Posts Tagged ‘mono treatment’

The Clinical Impact of Vitamin C: My Personal Experiences as a Physician

Monday, September 8th, 2014

Vitamin C Research

Actual cases of flu, mono, lyme disease and more treated with intravenous vitamin C.

Commentary by Thomas E. Levy, MD, JD

(OMNS Sept 3, 2014) My ongoing relationship with vitamin C now spans a full 20 years, when I first met Dr. Hal Huggins, a pioneering dentist who opened my eyes to a wide array of clinical approaches to different diseases with hitherto unheard-of clinical results at his clinic in Colorado Springs. I can honestly say that my first visit to his clinic began the most meaningful part of my medical education. Nothing has been the same since. My office where I practiced adult cardiology ended up being shuttered shortly after that first visit. And I have never looked back.
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Treating Mononucleosis Naturally

Tuesday, June 29th, 2010

Infectious mononucleosis, otherwise known as mono, is a viral infection that is spread by saliva, through kissing or drinking after someone carrying the virus. Symptoms include a fever of 102-104, swollen glands behind the ears and jaw, sore throat, swollen tonsils, rash, exhaustion, lack of appetite, body aches, and chills. Not everyone experiences the same symptoms. Swollen glands, tiredness, and body aches are the most common.

If you are exposed to mononucleosis and do not have immunity to it, then you could be infections for several days before symptoms appear. Once you get mono, you can be contagious for several months. Most people are able to transmit the disease for around 18 months. In rare cases, mono can be contagious for years.

Your doctor can do a blood test to check for signs of mono. However, sometimes a diagnosis can be made based solely on symptoms. Tonsils will sometimes swell and become ulcerated, showing white patches upon inspection. There are usually tiny red spots on the rear roof of the mouth, resembling pin pricks. A rash resembling measles will sometimes appear.

Your doctor will most likely check you for a swollen spleen or liver. The spleen is on your left side, starting underneath the rib cage and extending about half-way down the torso. If you feel that your spleen is swollen, you should see a doctor immediately. The spleen can burst, which is the biggest risk of death to someone with mono.

Most people will get over the symptoms of mono in 2-4 weeks with adequate rest. Treatment with anti-viral drugs can actually prolong bothersome symptoms. The advice of doctors is to rest as much as possible for 1-2 weeks. Vigorous activity should be avoided for 2-4 months after symptoms have passed, to avoid spleen rupture.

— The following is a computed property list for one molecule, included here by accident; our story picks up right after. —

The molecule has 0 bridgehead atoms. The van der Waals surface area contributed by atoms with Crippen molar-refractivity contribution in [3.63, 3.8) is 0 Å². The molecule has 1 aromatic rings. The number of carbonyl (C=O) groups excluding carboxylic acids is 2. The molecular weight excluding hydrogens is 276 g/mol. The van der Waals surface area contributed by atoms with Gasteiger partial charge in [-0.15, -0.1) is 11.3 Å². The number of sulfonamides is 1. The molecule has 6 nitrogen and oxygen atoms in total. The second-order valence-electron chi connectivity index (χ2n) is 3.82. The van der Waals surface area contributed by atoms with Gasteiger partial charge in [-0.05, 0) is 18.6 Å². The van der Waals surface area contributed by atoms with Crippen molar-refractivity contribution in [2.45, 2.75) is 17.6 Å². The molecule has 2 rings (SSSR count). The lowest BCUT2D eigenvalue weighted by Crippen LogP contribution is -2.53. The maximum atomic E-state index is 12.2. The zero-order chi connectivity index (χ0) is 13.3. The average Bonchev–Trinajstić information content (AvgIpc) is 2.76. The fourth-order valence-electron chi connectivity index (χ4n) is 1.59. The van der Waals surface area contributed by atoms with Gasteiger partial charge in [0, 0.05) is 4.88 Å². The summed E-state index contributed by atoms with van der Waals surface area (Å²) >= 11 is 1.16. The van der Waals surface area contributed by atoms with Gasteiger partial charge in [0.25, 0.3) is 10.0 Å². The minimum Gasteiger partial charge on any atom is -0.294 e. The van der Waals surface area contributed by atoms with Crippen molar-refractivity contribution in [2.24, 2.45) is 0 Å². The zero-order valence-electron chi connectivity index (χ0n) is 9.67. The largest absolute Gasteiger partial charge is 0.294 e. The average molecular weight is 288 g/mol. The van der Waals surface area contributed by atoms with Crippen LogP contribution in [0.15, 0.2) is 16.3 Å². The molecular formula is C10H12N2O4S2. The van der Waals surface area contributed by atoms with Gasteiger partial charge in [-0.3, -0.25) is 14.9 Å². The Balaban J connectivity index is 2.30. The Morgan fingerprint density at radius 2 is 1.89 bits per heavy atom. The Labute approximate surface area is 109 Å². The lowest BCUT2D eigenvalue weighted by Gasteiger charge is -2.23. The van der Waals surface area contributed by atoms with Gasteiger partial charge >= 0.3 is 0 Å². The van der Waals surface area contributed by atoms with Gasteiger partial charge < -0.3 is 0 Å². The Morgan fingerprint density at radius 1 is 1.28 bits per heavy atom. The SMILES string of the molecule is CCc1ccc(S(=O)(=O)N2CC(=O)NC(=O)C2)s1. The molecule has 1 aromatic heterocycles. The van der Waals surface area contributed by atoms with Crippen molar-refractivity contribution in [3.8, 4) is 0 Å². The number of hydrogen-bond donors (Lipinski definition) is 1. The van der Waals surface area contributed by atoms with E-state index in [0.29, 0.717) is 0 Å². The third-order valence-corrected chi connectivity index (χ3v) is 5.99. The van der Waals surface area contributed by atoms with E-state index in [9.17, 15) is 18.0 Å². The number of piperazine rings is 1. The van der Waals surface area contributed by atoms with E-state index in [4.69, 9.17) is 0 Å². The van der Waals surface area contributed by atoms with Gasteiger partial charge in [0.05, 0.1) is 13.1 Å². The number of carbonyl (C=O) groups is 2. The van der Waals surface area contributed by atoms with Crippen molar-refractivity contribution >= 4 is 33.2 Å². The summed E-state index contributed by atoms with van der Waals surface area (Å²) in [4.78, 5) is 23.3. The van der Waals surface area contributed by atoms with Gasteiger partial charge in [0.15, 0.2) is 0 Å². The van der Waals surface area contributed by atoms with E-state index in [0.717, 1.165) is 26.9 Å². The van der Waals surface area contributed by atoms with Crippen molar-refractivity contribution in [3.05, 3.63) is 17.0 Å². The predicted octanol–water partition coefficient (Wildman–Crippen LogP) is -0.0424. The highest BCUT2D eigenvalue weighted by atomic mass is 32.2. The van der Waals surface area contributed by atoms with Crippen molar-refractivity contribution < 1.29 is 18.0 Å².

Many people with mono are frustrated that there is no real treatment. The only course of action consists of treating symptoms. Occasionally the tonsils will need to be removed and the rash may be treated with cortisone cream, but there isn’t a magic pill to help you get over mono any faster.

Treating the symptoms of mono generally consists of taking ibuprofen or acetaminophen for pain and inflammation. Corticosteroids may be prescribed to lessen the swelling of the tonsils. Antibiotics are only given if strep throat accompanies the mono. Many people turn to natural vitamins and supplements to encourage speedy healing.

Taking the natural approach is actually a very good way to treat mono. You should get lots of rest and drink lots of fluids. Doctors advise patients to avoid food additives, like sugar and preservatives, along with highly processed foods. Lots of fruits and vegetables high in antioxidants are encouraged. Caffeine, alcohol and tobacco products must be avoided.

Antioxidant vitamins, like vitamin C, are great for boosting your immune system into high gear. It is taxing on the immune system to create the antibodies against mono. Vitamin C helps to clear your cells of the virus and give your immune system the tools to perform at its peak. Omega-3 supplements taken along with vitamin C have been shown to improve the inflammation of the lymph nodes, liver and the spleen in mono patients.

Talk with your doctor before you begin a vitamins and supplements routine. You can buy discount vitamins and wholesale supplements online if you wish to save money while treating the symptoms of mononucleosis.

About the Author: Phil Le Breton is owner at Wholesale Nutrition. He has a strong interest in helping people maintain good health with wholesale vitamins and supplements. Wholesale Nutrition has provided the world with the best discount vitamins and wholesale supplements since 1970. Visit http://www.nutri.com to buy high-quality, low-cost discount supplements today!